Dignity 4 Patients believes that one of our most important challenges is to educate the public so that the opportunities for patient abuse are minimised. Knowing your rights and knowing what is appropriate in a medical setting is the first step in preventing you or your loved ones from experiencing sexual abuse or violation of boundaries.
The role of the media in educating patients is of vital importance. Can you help is campaign to educate the public about their rights as patients? This is what we believe patients and their families need to know:
• As a patient, you do not have to endure unwanted physical or sexual advances.
• Under the Irish Constitution the citizen has a right to “bodily integrity”. This means that, as a patient, the citizen has a right not to have their body or person interfered with and that the State is not permitted to do anything to harm the life or health of the patient.
• If a medic is asking a patient personal questions that do not relate to directly to the illness or injury the patient is not obliged to answer. The patient is entitled to ask why a medic is asking for that information.
• If a medic is making personal comments about a patient or their body (even if they are complimentary) the patient has the right to ask them not to speak to them like that.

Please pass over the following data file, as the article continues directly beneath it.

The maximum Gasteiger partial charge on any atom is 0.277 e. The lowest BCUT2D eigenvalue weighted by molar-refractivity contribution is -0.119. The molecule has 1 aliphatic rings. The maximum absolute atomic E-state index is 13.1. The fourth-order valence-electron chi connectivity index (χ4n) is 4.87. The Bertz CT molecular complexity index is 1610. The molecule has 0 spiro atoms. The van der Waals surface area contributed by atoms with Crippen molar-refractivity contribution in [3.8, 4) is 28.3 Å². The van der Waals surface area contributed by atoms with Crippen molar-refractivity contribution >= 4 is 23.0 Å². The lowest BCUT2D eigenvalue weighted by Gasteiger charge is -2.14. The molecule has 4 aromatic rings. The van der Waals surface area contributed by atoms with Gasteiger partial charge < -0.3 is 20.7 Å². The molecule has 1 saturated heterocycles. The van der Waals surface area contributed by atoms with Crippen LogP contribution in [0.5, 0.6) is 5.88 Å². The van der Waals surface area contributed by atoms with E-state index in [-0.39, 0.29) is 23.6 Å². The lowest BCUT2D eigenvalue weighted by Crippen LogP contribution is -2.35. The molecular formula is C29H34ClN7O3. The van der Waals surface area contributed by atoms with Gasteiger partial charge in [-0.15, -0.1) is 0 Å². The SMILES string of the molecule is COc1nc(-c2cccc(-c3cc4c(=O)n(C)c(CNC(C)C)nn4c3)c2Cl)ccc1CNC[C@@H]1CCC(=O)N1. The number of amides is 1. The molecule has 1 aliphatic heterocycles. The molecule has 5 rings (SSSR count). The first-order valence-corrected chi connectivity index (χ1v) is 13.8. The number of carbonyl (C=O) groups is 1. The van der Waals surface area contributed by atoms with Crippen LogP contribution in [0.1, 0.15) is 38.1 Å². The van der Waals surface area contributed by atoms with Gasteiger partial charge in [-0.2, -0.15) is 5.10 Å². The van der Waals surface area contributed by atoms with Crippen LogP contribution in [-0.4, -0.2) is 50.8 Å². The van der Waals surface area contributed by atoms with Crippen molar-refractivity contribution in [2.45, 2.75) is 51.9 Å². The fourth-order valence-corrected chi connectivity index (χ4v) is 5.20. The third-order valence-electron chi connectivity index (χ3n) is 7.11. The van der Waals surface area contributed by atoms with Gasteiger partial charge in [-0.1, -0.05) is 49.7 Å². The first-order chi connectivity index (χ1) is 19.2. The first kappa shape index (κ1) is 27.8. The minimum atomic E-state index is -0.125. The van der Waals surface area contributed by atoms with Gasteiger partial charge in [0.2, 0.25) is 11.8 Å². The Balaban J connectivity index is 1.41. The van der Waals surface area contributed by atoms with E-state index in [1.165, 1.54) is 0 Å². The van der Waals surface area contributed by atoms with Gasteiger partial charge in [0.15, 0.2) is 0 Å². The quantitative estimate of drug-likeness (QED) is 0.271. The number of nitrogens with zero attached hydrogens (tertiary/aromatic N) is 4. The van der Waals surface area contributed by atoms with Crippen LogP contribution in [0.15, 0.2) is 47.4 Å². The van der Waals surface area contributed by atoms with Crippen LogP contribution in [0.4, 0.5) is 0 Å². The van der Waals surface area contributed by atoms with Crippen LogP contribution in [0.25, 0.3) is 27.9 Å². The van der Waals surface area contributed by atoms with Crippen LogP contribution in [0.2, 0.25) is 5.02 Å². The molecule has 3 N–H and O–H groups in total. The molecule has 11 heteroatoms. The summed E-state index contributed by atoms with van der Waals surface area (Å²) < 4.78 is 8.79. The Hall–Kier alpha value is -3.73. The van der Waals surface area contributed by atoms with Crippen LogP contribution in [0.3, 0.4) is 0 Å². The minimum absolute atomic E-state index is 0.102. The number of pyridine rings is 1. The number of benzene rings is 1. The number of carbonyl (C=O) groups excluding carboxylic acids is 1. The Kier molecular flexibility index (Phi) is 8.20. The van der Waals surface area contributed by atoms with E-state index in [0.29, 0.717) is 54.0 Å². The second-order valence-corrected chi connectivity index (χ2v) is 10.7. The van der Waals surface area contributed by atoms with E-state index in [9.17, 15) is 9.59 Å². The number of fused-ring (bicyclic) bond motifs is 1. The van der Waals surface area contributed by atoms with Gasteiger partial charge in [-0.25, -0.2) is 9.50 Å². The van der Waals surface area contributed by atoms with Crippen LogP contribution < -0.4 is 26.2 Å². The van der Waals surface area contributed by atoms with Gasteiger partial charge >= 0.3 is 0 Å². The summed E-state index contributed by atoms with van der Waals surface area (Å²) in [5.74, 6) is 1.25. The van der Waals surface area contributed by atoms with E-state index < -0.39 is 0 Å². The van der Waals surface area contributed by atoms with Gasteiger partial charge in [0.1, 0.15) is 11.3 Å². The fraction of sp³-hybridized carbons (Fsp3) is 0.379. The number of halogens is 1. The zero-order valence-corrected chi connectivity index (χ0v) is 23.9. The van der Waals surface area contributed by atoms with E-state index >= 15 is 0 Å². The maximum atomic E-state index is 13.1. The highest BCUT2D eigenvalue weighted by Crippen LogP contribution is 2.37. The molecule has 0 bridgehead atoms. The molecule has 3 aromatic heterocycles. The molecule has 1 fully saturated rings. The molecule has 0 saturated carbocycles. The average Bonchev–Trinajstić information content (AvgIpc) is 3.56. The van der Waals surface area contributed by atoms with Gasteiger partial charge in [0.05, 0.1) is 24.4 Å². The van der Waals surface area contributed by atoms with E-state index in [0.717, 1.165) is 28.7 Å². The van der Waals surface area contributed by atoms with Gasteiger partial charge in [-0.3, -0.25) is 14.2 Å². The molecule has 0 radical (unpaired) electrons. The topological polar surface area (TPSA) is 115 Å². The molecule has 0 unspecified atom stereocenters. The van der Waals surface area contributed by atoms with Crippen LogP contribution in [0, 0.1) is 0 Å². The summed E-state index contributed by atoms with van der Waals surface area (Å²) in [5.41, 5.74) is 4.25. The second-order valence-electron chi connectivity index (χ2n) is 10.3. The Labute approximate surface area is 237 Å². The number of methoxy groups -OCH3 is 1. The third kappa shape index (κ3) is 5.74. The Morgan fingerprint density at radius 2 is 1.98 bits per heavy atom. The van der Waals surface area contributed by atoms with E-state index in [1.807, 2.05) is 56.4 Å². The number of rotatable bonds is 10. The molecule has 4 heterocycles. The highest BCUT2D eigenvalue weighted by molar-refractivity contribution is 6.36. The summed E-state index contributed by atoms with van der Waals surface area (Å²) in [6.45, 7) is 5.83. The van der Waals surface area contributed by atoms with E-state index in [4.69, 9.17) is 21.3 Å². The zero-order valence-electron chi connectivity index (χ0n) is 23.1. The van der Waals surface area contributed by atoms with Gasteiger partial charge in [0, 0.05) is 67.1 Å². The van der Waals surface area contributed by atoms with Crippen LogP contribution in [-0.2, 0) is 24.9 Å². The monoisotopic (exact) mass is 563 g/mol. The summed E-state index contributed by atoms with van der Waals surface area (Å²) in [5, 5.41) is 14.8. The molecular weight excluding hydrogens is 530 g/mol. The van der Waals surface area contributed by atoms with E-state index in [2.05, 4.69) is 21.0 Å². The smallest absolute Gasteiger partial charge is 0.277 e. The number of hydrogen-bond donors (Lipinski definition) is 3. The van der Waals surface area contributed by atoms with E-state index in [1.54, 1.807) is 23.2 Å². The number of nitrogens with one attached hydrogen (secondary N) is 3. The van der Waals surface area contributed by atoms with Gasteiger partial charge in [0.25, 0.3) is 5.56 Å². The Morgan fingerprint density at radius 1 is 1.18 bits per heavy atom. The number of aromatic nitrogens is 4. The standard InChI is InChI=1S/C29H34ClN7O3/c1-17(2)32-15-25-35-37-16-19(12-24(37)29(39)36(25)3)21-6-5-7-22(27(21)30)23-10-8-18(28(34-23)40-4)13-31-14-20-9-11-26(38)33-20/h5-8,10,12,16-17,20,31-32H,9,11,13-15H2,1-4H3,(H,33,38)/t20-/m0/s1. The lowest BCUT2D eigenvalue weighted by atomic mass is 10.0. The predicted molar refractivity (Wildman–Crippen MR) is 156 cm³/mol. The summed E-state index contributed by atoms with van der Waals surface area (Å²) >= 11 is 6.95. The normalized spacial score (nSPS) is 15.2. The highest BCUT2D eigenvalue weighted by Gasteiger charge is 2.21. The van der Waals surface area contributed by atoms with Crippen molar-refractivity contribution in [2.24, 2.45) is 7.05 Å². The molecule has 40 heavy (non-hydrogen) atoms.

• If a medic is examining a patient in a way that feels inappropriate the patient has the right to speak up.
• If a patient is asked to remove clothing that does not relate to the area where the illness or injury is, they should ask why before doing so. The medic should not watch the patient undress.
• If a child or adolescent is being examined, the parent or guardian has the right to be present and should not be excluded by a medic from the examination (unless on request by the child).
• When accompanying an elderly patient to a medical or therapeutic setting for treatment or an examination, you can be present and should the person wish to have you present for support.
A breach of sexual boundaries between professional and patient is any form of words, behaviour or actions designed or intended to arouse or gratify sexual desires. A patient must feel confident and safe so that they can be treated effectively and participate effectively in their care. Healthcare professionals have a duty to ensure the safety and well-being of their patients.
The Medical Council of New Zealand has published this guide for patients which patients and members of the media may find useful:
• The importance of clear sexual boundaries in the doctor-patient relationship : a guide for patients.